Under the Radar with Esther Kezia Thorpe
This week I spoke with Esther Kezia Thorpe, a Senior Content Marketing Manager at Dennis Publishing about the joys of a proper brew, working in a purely digital environment and unconventional ways of recording a podcast...
Ellie Austin scored a job at Immediate Media as a Features Writer for Radio Times after graduating from the Magazine Journalism MA course at City University. Here she talks about working in the fast-paced world of a major weekly magazine and the power of a good coffee.
What made you want to work in the magazine industry?
I think that's a complicated one, because I wouldn't really say I work in the magazine industry. I mean, what is the magazine industry anymore? I work at a publisher who publishes magazines, but I think actually what I do is more technology, and content marketing, and that's a very different side to the business.
I never set out intending to work in the magazine industry. I set out intending to be a teacher… and then Michael Gove happened, so I decided to shelve that one for a while.
Can you chart your journey from when you started out to your current position?
I went to an educational publisher over the summer after university as my degree was Education with English, which turned into a job doing digital versions of their textbooks. I then went into publishing tech. I did digital versions of magazines for publishers, and at that point, I started to get quite interested in a lot of the challenges that the industry was facing and a lot of the innovations that were coming out of it. Then I got into media analysis at theMediaBriefing.
When Dennis offered me the opportunity to actually come and work inside a publisher, on these alternative revenue streams I've been talking about for so long, it was a great opportunity to actually see inside a publisher, rather than analysing from the outside..I still don't really feel like I work in magazines, but that's just because I focus on all the digital sites.
I had to pick up a lot of skills along the way around writing persuasively. A lot of what I was writing about at Uni involved taking apart an academic subject that people might not necessarily understand and turning that into practical advice that people can understand. I've come to use that skill across all the different jobs and it's got to this stage where I basically do that every day.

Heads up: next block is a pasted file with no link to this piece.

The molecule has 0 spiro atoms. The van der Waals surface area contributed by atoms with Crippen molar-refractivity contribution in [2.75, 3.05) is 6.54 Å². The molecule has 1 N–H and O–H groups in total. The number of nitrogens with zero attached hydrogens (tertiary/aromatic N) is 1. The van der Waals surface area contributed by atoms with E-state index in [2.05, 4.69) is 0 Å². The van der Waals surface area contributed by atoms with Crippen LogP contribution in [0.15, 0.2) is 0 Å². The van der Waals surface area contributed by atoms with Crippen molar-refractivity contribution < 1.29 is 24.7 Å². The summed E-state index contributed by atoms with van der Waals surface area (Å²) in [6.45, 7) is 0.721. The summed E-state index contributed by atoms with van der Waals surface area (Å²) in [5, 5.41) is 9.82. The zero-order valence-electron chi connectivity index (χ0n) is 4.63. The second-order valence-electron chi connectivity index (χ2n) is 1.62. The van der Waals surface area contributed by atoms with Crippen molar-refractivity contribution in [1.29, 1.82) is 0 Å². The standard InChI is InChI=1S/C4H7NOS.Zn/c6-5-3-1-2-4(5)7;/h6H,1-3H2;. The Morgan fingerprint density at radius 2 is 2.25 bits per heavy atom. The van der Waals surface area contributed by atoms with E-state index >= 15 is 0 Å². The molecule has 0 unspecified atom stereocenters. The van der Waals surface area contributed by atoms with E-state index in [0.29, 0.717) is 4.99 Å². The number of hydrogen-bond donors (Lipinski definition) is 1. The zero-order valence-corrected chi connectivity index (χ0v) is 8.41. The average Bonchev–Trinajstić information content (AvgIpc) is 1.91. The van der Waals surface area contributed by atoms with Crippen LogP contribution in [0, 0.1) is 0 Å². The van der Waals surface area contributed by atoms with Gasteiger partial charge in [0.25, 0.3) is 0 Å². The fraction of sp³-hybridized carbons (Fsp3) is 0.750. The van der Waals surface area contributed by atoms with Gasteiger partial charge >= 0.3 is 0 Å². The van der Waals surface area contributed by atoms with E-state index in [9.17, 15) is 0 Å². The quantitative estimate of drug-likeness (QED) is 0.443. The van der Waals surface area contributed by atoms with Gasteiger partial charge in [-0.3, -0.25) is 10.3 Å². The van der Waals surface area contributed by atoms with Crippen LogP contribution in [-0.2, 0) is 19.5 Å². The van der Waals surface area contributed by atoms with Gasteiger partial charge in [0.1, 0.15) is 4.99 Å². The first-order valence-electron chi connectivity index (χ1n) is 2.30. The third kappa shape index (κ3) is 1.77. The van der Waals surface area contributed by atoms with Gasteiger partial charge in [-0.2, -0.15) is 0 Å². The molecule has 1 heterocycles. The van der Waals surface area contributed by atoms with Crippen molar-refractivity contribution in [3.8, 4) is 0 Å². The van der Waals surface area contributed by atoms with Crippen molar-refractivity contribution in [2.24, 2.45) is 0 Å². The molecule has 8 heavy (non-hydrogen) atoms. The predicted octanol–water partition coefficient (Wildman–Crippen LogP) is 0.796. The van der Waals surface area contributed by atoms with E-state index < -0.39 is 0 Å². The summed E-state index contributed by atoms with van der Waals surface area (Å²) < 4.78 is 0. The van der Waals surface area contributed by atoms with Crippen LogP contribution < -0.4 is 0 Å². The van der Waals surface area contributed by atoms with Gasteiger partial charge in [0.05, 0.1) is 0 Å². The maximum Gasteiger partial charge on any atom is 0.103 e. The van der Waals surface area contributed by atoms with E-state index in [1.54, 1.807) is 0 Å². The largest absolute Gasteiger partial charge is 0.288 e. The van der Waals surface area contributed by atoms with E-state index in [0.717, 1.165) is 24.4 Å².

For me, the most exciting thing is it's working on a new revenue stream in Dennis. It's not something that many other publishers are doing, and it's quite interesting to get the chance to drive part of that strategy.
Do you have a go-to work outfit?
Almost always a dress and blazer. If the dress has pockets, even better.
What do you turn to when you’re on deadline – tea/coffee/snacks?
Snacks. I’ve always got a bag of chocolate buttons or something nearby.
What’s the most unusual situation you’ve found yourself in because of your job?
At our Comic-Con themed Christmas party I went as Rey from Star Wars.
I was wandering around Soho in the middle of winter draped in scarves, with my husband's knee strap supports as arm warmers.
What would people be surprised to know about your job?
I don't always fully understand what I am talking about. I don't actually know that much about IT, but a lot of what my job involves is taking some very, very technical white papers and turning them into content that is understandable and digestible. People use the term “snackable”, I hate that, but it's these really in-depth whitepapers on, for example, cloud storage.
It's about researching what are the actual important things around that. I can write about five trends in cloud storage but if you actually ask me to explain what I am writing, I am not a pro at that.
Walk me through your typical day.
I'd be amazed if anyone has one these days.
I get in, I make a cup of tea (English Breakfast obviously) and the rest of the day completely varies depending on what stage we are at in a campaign, or throughout the month. Often my job will revolve around, if a campaign comes in, I've got to read the whitepapers, summarize them and look up all the existing content we've got around them. The one pressure point in the day is probably the fact that the IT team produce news every morning for the lunchtime newsletter.
I'll have to check if anything is suitable for our clients that goes in there. In the morning I also tend to focus on our email strategy and I'll compose emails a couple of times a week for those data pots.
The rest of the time, I write articles myself, and also look at analytics, actually saying “what's doing well, what can we push a bit more, why has this done well?”